The government’s decision not to block a new coal mine in Cumbria – the Woodhouse mine – is likely to prove controversial for a number of reasons. Not only does it look inconsistent with the UK’s public commitment to reduce carbon emissions, it sets a poor precedent ahead of the UN climate summit in November, where the UK is to urge other nations to phase out fossil fuels.
Significantly, the mine provides an early test of commitment by the insurance sector to take account of climate risk.
The PRA is already pressing UK insurers to take action by requiring authorised re/insurers to meet the expectations set out in its Supervisory Statement SS3/19 by the end of 2021. The very largest of them will also be required to take part in the BoE's Biennial Exploratory Scenario (BES), involving detailed climate stress tests. UK re/insurers will also need to meet TCFD-aligned disclosures, which will become mandatory for most by 2023.
In parallel, Eiopa has launched a consultation about a proposal that EU insurers actively support the energy transition and Lloyd’s of course has recently set its first ESG strategy that asks managing agents to accept no new business on thermal coal-fired power plants, thermal coal mines, oil sands or new Arctic energy exploration activities from 1 January 2022 (though this does not apply to the type of coal to be extracted at the Cumbria mine: coking coal for the steel industry).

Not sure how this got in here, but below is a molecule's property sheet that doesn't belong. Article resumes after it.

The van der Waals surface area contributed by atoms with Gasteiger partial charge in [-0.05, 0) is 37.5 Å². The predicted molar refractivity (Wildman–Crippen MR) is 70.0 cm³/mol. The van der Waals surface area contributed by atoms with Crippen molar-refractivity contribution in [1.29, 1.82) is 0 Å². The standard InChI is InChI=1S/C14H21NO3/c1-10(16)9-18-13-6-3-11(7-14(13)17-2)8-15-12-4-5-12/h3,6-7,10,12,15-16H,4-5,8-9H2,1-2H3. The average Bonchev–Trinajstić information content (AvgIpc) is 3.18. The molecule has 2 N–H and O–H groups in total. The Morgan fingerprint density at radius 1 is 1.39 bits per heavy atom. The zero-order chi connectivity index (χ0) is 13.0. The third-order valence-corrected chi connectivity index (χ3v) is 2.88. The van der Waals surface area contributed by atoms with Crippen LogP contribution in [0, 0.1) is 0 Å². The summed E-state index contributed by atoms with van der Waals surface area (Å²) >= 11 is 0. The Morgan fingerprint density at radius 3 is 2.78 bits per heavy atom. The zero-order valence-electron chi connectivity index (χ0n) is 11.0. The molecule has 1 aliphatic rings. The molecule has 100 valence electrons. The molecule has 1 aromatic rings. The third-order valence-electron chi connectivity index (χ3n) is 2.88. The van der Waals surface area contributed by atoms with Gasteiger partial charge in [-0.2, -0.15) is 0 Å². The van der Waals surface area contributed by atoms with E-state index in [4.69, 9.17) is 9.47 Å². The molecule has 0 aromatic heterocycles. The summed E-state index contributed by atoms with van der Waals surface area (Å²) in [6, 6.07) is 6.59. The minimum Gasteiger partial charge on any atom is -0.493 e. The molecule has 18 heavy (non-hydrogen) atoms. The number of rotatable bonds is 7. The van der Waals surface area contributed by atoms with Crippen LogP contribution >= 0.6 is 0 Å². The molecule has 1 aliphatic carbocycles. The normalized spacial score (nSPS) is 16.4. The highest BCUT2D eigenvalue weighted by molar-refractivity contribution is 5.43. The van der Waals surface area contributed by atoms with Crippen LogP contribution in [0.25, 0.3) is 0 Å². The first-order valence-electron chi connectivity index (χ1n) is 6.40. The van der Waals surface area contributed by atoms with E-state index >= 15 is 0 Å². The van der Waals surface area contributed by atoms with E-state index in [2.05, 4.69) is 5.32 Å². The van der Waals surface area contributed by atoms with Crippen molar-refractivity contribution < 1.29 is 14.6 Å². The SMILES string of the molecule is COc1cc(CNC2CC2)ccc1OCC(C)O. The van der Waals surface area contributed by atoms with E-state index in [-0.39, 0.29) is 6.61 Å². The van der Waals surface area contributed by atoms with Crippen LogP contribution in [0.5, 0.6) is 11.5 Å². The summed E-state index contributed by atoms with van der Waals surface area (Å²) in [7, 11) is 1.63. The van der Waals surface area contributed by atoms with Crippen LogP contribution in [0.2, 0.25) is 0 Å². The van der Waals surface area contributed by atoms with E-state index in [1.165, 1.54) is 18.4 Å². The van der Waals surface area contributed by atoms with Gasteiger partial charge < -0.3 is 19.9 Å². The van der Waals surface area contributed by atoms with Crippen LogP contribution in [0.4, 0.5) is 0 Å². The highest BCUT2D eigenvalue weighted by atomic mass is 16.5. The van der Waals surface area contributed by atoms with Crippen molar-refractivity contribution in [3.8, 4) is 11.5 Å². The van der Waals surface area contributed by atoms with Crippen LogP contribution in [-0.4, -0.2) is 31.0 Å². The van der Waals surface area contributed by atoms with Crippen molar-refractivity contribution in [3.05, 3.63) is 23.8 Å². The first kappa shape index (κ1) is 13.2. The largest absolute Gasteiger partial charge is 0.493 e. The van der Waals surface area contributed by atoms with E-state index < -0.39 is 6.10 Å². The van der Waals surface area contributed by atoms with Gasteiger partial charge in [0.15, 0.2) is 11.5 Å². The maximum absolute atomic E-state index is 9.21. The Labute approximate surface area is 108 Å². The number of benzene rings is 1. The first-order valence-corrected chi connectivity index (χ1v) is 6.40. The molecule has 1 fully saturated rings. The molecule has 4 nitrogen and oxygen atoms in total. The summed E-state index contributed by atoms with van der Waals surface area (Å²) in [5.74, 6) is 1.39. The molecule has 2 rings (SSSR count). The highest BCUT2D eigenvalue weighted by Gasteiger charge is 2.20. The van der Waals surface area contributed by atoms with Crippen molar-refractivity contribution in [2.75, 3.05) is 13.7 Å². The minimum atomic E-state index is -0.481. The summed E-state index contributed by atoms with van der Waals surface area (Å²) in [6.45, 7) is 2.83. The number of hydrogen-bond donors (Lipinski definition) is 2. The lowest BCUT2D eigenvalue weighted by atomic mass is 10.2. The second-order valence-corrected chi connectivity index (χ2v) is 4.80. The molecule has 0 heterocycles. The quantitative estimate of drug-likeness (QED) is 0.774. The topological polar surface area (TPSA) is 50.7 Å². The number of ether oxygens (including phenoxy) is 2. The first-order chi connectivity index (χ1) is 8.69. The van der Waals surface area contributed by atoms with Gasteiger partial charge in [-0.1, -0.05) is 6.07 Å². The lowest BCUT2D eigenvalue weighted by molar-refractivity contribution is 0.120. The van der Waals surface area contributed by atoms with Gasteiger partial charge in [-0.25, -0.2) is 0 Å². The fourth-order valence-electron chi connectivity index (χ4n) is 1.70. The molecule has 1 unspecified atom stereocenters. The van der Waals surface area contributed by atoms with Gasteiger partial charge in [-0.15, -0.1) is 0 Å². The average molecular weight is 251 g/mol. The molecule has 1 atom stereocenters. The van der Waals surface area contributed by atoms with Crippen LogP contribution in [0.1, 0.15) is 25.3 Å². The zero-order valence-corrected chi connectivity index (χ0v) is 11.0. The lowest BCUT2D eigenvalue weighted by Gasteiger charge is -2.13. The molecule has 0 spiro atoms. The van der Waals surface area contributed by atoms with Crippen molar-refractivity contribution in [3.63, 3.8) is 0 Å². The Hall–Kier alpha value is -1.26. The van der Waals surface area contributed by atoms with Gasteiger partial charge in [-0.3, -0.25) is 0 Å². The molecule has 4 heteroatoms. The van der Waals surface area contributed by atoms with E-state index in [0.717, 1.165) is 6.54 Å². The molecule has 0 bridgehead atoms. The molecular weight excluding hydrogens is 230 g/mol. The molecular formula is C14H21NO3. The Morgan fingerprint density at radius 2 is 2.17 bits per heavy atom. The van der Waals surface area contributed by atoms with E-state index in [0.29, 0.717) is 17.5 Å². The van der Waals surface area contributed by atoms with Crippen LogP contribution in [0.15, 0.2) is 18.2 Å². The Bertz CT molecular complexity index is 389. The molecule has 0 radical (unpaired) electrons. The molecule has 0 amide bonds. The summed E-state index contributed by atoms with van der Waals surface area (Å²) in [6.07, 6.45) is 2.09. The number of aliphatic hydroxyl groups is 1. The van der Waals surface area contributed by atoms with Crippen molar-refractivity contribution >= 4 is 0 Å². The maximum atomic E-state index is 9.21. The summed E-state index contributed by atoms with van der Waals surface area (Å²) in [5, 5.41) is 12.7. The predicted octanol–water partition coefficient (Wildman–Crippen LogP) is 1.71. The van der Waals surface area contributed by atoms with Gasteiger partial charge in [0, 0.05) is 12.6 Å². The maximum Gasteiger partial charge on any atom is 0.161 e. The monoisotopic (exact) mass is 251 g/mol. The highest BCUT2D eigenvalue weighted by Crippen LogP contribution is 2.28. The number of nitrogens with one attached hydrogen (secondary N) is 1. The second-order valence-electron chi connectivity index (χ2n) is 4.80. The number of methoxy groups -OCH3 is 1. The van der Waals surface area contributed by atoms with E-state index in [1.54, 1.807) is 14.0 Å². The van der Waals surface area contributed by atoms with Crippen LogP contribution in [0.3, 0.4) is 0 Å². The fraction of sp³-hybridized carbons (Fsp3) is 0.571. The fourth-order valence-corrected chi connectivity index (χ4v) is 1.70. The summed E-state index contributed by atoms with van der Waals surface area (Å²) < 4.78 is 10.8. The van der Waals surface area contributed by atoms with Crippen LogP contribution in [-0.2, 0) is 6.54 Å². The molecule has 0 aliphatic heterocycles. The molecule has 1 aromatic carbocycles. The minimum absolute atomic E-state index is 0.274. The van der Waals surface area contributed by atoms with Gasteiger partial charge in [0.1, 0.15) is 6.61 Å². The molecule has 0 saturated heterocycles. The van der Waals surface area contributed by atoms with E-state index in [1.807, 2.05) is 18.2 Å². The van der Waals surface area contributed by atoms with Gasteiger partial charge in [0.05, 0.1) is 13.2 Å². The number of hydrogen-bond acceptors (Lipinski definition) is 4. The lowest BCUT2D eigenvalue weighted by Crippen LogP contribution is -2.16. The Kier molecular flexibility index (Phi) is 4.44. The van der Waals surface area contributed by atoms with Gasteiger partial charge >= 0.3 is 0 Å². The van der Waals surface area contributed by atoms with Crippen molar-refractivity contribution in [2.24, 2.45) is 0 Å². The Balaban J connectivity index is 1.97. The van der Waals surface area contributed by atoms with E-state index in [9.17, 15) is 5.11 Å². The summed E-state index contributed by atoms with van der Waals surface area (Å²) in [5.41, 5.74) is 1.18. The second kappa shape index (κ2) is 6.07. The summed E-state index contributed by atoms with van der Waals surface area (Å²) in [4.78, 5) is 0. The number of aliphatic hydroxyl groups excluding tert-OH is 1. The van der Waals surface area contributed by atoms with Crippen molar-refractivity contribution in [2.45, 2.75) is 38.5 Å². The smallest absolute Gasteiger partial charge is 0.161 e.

Against this backdrop will the mine be able to attract support from the insurance industry?
A crowd-funded legal challenge to the approval of the mine is already under way with an action by SLAC – South Lakes Action on Climate Change.
Pressure is growing on the prime minister to ban a new coal mine in Cumbria. The county council approved the colliery, and the government decided not to challenge the decision. But green groups have written to Boris Johnson saying the mine undercuts his promise to lead the world away from coal.